“If your low-rate card doesn’t give you access to premium facilities, think about comparing credit cards and switching for a better deal. Because it could mean you get that holiday you’ve been dreaming of sooner!”

Make sure you read the fine print – the terms and offers of the services can vary significantly between cards.

 

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Can a pensioner get a credit card?

It is possible to get a credit card as a pensioner. There are some factors to keep in mind, including:

  • Annual income. Look for credit cards with minimum annual income requirements you can meet. 
  • Annual fees. If high fees are a concern for you, opt for a card with a low or $0 annual fee. 
  • Interest rate. Make sure you won’t have any nasty surprises on your credit card bill. Compare cards with a low interest rates to minimise risk.

How do you use credit cards?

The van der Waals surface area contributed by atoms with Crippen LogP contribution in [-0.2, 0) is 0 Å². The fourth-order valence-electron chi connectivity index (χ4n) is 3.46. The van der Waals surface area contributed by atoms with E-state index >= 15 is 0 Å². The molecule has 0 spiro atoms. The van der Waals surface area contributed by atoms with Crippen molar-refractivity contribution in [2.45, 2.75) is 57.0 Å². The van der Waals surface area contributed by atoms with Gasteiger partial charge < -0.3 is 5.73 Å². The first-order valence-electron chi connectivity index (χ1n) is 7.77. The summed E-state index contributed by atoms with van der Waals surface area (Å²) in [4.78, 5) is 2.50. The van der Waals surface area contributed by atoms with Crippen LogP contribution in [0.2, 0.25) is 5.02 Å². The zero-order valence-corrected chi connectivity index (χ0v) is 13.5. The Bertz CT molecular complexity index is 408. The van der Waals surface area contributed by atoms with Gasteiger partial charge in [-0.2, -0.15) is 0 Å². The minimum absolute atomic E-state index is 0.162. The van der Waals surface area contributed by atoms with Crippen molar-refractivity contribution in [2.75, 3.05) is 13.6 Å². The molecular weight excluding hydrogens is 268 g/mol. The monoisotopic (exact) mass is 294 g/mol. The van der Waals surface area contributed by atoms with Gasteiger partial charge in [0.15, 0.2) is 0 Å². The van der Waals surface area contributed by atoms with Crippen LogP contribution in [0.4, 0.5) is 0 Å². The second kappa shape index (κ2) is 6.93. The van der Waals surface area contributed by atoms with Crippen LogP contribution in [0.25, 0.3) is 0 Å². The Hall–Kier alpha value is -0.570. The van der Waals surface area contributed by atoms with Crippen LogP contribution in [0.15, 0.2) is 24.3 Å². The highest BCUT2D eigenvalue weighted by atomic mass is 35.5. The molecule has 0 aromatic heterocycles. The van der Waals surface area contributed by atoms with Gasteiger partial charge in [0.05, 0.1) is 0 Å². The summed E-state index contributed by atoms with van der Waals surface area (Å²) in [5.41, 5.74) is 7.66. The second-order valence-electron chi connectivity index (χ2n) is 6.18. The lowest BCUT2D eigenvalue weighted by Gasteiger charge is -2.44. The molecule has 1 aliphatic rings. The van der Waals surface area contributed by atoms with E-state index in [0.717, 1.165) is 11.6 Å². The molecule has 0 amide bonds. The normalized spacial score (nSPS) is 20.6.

A credit card can be an easy way to make purchases online, in person or over the phone. When used properly, a credit card can even help you manage your cash flow. But before applying for a credit card, it’s good to know how they work. A credit card is essentially a personal line of credit which lets you buy things and pay for them later. As a card holder, you’ll be given a credit limit and (potentially) charged interest on the money the bank lends you. At the end of each billing period, the bank will send you a statement which shows your outstanding balance and the minimum amount you need to pay back. If you don’t pay back the full balance amount, the bank will begin charging you interest.

How do you use a credit card?